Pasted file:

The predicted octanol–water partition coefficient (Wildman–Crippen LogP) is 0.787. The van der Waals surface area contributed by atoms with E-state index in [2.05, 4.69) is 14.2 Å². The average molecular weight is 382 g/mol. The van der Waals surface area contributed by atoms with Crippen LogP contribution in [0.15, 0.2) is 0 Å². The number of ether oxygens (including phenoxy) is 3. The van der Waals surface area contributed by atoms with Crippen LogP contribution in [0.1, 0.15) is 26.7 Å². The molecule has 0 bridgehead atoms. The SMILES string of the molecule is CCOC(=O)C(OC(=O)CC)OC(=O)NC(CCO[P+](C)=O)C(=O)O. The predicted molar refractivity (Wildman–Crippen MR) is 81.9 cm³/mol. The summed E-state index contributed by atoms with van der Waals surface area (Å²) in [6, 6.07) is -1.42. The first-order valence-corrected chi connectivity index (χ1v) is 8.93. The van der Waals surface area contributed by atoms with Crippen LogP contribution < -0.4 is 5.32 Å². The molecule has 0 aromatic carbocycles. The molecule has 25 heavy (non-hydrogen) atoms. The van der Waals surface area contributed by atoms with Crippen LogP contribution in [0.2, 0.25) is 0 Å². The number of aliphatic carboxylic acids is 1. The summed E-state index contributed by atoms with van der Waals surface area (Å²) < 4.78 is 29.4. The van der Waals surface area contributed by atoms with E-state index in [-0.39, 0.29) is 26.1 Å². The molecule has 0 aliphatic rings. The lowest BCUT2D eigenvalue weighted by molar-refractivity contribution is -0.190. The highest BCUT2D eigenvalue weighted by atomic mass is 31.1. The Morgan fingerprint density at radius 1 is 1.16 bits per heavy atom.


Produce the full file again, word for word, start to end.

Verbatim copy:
The predicted octanol–water partition coefficient (Wildman–Crippen LogP) is 0.787. The van der Waals surface area contributed by atoms with E-state index in [2.05, 4.69) is 14.2 Å². The average molecular weight is 382 g/mol. The van der Waals surface area contributed by atoms with Crippen LogP contribution in [0.15, 0.2) is 0 Å². The number of ether oxygens (including phenoxy) is 3. The van der Waals surface area contributed by atoms with Crippen LogP contribution in [0.1, 0.15) is 26.7 Å². The molecule has 0 bridgehead atoms. The SMILES string of the molecule is CCOC(=O)C(OC(=O)CC)OC(=O)NC(CCO[P+](C)=O)C(=O)O. The predicted molar refractivity (Wildman–Crippen MR) is 81.9 cm³/mol. The summed E-state index contributed by atoms with van der Waals surface area (Å²) in [6, 6.07) is -1.42. The first-order valence-corrected chi connectivity index (χ1v) is 8.93. The van der Waals surface area contributed by atoms with Crippen LogP contribution < -0.4 is 5.32 Å². The molecule has 0 aromatic carbocycles. The molecule has 25 heavy (non-hydrogen) atoms. The van der Waals surface area contributed by atoms with Crippen LogP contribution in [0.2, 0.25) is 0 Å². The number of aliphatic carboxylic acids is 1. The summed E-state index contributed by atoms with van der Waals surface area (Å²) < 4.78 is 29.4. The van der Waals surface area contributed by atoms with E-state index in [-0.39, 0.29) is 26.1 Å². The molecule has 0 aliphatic rings. The lowest BCUT2D eigenvalue weighted by molar-refractivity contribution is -0.190. The highest BCUT2D eigenvalue weighted by atomic mass is 31.1. The Morgan fingerprint density at radius 1 is 1.16 bits per heavy atom.